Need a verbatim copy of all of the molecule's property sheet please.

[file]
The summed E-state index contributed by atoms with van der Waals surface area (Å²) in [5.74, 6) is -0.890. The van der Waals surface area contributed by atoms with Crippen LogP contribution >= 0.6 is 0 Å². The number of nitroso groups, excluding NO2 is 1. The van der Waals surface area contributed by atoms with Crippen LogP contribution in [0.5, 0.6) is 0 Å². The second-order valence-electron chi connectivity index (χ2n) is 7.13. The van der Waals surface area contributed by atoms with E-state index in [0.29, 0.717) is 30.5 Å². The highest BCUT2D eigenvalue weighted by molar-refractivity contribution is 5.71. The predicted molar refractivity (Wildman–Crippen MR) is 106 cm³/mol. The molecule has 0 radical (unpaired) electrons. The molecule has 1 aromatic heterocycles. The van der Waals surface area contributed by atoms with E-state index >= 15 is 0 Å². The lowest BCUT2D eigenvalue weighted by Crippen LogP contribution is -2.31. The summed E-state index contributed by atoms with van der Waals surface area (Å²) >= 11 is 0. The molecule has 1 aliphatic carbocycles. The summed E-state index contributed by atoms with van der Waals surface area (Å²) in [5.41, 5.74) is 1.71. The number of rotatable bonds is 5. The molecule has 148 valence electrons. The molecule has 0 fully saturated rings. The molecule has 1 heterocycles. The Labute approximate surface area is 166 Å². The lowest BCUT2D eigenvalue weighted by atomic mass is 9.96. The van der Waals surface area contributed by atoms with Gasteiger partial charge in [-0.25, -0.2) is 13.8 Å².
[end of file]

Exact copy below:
The summed E-state index contributed by atoms with van der Waals surface area (Å²) in [5.74, 6) is -0.890. The van der Waals surface area contributed by atoms with Crippen LogP contribution >= 0.6 is 0 Å². The number of nitroso groups, excluding NO2 is 1. The van der Waals surface area contributed by atoms with Crippen LogP contribution in [0.5, 0.6) is 0 Å². The second-order valence-electron chi connectivity index (χ2n) is 7.13. The van der Waals surface area contributed by atoms with E-state index in [0.29, 0.717) is 30.5 Å². The highest BCUT2D eigenvalue weighted by molar-refractivity contribution is 5.71. The predicted molar refractivity (Wildman–Crippen MR) is 106 cm³/mol. The molecule has 0 radical (unpaired) electrons. The molecule has 1 aromatic heterocycles. The van der Waals surface area contributed by atoms with E-state index >= 15 is 0 Å². The lowest BCUT2D eigenvalue weighted by Crippen LogP contribution is -2.31. The summed E-state index contributed by atoms with van der Waals surface area (Å²) >= 11 is 0. The molecule has 1 aliphatic carbocycles. The summed E-state index contributed by atoms with van der Waals surface area (Å²) in [5.41, 5.74) is 1.71. The number of rotatable bonds is 5. The molecule has 148 valence electrons. The molecule has 0 fully saturated rings. The molecule has 1 heterocycles. The Labute approximate surface area is 166 Å². The lowest BCUT2D eigenvalue weighted by atomic mass is 9.96. The van der Waals surface area contributed by atoms with Gasteiger partial charge in [-0.25, -0.2) is 13.8 Å².